Rod Rosenstein Expected To Leave Role

Rod Rosenstein, the deputy attorney general, plans to leave the Justice Department shortly after a new attorney general is sworn into office, according to sources. At the earliest, Barr's confirmation vote would take place in mid-February.

If confirmed, Barr would then oversee the special counsel's Russian Federation investigation. Spokeswoman Sarah Huckabee Sanders said Wednesday Rosenstein had always planned to stay around two years and wants to help with the transition to a new attorney general.

In October, speculation mounted that Trump would fire Rosenstein, after a salacious New York Times op-ed by a supposed Trump cabinet "insider" claimed that Rosenstein had suggested wearing a wire to secretly record the president to prove he was unfit for office.

Graham also said that Barr explained to him that he wrote his memo criticizing the Mueller investigation because he was concerned about the precedent of obstruction of justice as well as the firing of political appointees.

The White House is casting the expected departure of Deputy Attorney General Rod Rosenstein in coming weeks as Rosenstein's choice alone.

Despite clear tensions between the acting attorney general and the president, an unnamed source familiar with the situation told CNN that Rosenstein is not being forced out of the White House.

Some Democrats expressed concern with Rosenstein's departure. "My guess is that he is making room for the new attorney general to build a team that he wants around him".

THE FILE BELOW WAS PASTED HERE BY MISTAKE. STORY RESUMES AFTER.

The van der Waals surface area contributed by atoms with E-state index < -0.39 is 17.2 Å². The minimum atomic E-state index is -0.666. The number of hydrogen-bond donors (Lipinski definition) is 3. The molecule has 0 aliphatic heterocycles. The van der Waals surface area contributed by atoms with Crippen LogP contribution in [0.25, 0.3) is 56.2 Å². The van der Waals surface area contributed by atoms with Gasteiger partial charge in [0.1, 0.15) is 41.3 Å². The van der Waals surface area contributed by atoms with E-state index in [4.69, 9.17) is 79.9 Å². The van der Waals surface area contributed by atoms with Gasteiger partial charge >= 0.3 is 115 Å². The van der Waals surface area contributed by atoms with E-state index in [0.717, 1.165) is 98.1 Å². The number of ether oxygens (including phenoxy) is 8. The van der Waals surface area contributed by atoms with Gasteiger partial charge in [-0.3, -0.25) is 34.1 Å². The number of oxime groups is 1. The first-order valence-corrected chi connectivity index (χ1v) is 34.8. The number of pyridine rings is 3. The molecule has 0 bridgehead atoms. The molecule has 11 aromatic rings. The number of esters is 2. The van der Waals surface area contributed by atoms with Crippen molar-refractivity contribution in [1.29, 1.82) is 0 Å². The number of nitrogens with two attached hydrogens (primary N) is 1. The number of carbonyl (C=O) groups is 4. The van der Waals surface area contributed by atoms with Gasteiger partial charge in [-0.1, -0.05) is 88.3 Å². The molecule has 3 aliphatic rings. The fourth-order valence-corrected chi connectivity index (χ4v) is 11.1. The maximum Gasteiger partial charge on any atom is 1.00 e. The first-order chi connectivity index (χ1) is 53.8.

Rosenstein, who oversaw the Russian Federation probe because of the recusal of Jeff Sessions, has had several close calls during his tenure, which began on April 25, 2017 after his Senate confirmation.

Graham said Barr told him about his longtime relationship with Mueller.

However Mr Rosenstein was stripped of the role late previous year when Mr Sessions was forced out by the president.

In this photo from December 15, 2017, US President Donald Trump (L) sits with Attorney General Jeff Sessions in Quantico, Virginia, before participating in the FBI National Academy graduation ceremony.

"I can assure you, based on what I heard, he has a high opinion of Mr. Mueller, believes that Mr. Mueller is doing a professional job - will do a professional job and will be fair to the President and the country as a whole and has no reason for Mr. Mueller to stop doing is job and is committed to letting Mr. Mueller finish", Graham said. Barr said he would go through the process of determining whether the Mueller report could be shared with Congress and the public when the report is finished, according to Graham.

  • Jon Douglas